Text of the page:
British Columbia

Soccer organizer facing extra scrutiny after inviting Tibetan women's team to tournament

The Tibetan woman's soccer team which was denied entry to the United States could now be facing problems in Canada.

'I believe they are trying to find something to prevent the team from playing'

The organizer of the Vancouver International Soccer Festival believes he is coming under extra scrutiny for inviting a team of Tibetan women in exile. (Tibet Women's Soccer)

After being denied entry to the United States and a prestigious tournament in Dallas, the Tibetan woman's soccer team was thrilled to accept an invitation to the Vancouver International Soccer Festival instead. 

But it appears team Tibet could now be facing problems playing in Canada too.

Tournament founder Adri Hamael says the Canadian Soccer Association has suddenly started asking for all kinds of additional paperwork, including travel documents for the Tibetan players and a copy of the tournament rules. 

Team Tibet players in their team jerseys. FIFA does not recognize Tibet. (Tibet Women's Soccer)

An email sent by the B.C. Soccer Association on behalf of the CSA also suggested that non-compliance with the requests may affect the insurance status of the tournament, which is set to begin July 7.

Hamael says he's always had a good relationship with the B.C. Soccer Association and has never had any dealings with the CSA. He calls the requests "strange" and unprecedented in his 13 years of organizing the event.

"I believe they are trying to find something to prevent the team from playing," he said.

'A bit sinister'

"I find it a bit sinister, if you will,  that after this many years they want to look at my rules and are subjecting me to this much scrutiny. I know it's because of team Tibet, but they won't say it."​

Tibet is not recognized by FIFA, the world governing body for soccer, and Hamael worries that is what's driving the CSA's sudden interest in the Vancouver International Soccer Festival.

"I suspect a big country is putting the pressure on the Canadian Soccer Association saying this team shouldn't play under the name Tibet," he said.

CBC News requested an interview with an official from the CSA but has not heard back.

The Tibetan team is made up of 14 players age 16 to 20 who are part of a humanitarian outreach program teaching soccer to Tibetan girls living in exile in Nepal and India.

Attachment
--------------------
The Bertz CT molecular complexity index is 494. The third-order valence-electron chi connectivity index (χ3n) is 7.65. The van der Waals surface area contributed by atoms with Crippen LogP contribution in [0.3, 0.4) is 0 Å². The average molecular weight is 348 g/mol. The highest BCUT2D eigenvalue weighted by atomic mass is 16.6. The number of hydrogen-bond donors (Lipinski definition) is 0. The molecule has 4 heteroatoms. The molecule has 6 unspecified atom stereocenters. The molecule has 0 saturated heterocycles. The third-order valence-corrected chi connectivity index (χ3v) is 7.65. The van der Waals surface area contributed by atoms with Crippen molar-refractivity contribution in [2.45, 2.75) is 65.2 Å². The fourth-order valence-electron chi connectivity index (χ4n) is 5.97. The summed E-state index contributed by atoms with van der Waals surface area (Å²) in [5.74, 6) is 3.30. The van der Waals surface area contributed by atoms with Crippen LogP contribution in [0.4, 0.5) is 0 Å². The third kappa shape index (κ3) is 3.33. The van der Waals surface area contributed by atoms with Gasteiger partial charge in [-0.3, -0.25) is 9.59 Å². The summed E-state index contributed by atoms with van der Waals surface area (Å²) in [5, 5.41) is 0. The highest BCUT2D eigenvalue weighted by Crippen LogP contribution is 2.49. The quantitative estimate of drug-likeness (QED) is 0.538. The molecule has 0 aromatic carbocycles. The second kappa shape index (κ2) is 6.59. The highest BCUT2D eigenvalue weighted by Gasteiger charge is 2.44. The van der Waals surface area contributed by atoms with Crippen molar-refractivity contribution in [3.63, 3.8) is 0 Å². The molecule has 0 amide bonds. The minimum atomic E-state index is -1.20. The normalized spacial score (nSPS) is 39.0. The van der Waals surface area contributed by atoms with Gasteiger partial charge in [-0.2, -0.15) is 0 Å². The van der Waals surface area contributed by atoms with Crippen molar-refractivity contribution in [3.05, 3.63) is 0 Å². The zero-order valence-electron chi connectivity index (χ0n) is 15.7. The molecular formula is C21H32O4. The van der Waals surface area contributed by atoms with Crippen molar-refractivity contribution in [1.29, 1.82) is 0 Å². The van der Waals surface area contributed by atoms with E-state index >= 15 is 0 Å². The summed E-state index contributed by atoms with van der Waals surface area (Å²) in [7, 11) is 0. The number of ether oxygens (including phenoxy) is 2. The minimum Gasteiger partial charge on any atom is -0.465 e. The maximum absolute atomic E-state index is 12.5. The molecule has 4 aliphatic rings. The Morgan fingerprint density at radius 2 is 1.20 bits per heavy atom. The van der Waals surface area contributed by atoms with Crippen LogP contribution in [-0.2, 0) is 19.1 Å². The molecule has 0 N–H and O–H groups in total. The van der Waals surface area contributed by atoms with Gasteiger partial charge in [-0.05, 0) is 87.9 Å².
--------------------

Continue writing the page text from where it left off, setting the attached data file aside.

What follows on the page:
Tibet is considered an autonomous region of China, but that status is contentious. The country was invaded by China in 1951 and its leader, the Dalai Lama, exiled in 1959.

'They already know that'

One of the requests Soccer Canada has made of Hamael is for copies of  travel papers issued to the Tibetan players by their national association, even though no national association exists — something Soccer Canada would likely be aware of.

"One hundred per cent they already know that team Tibet isn't affiliated with a national organization. The world knows — they were on ABC, BBC and NBC — they know the conflict this team has," said Hamael.

Team Tibet received international media attention when players were denied U.S. tourist visas to attend an international youth tournament in Dallas earlier this year.

The Tibet women's soccer team poses for a team photo. (Tibet Women's Soccer)

The story motivated Hamael to offer the women a spot in the Vancouver International Soccer Festival. Team Tibet crowdfunded $20,000 to cover travel expenses and another $11,000 has been raised locally to pay for food, hotel and other expenses. 

Hamael says it's been difficult communicating with the CSA and B.C. Soccer Association.

He says regardless of the outcome, team Tibet is still scheduled to arrive in a week, and the tournament will still go ahead as planned.

"I really am nervous of any last minute surprises. I fear they will take our sanction away, perhaps to satisfy FIFA or whoever is pressuring them," he said. 

"It's just really alarming with one week to go."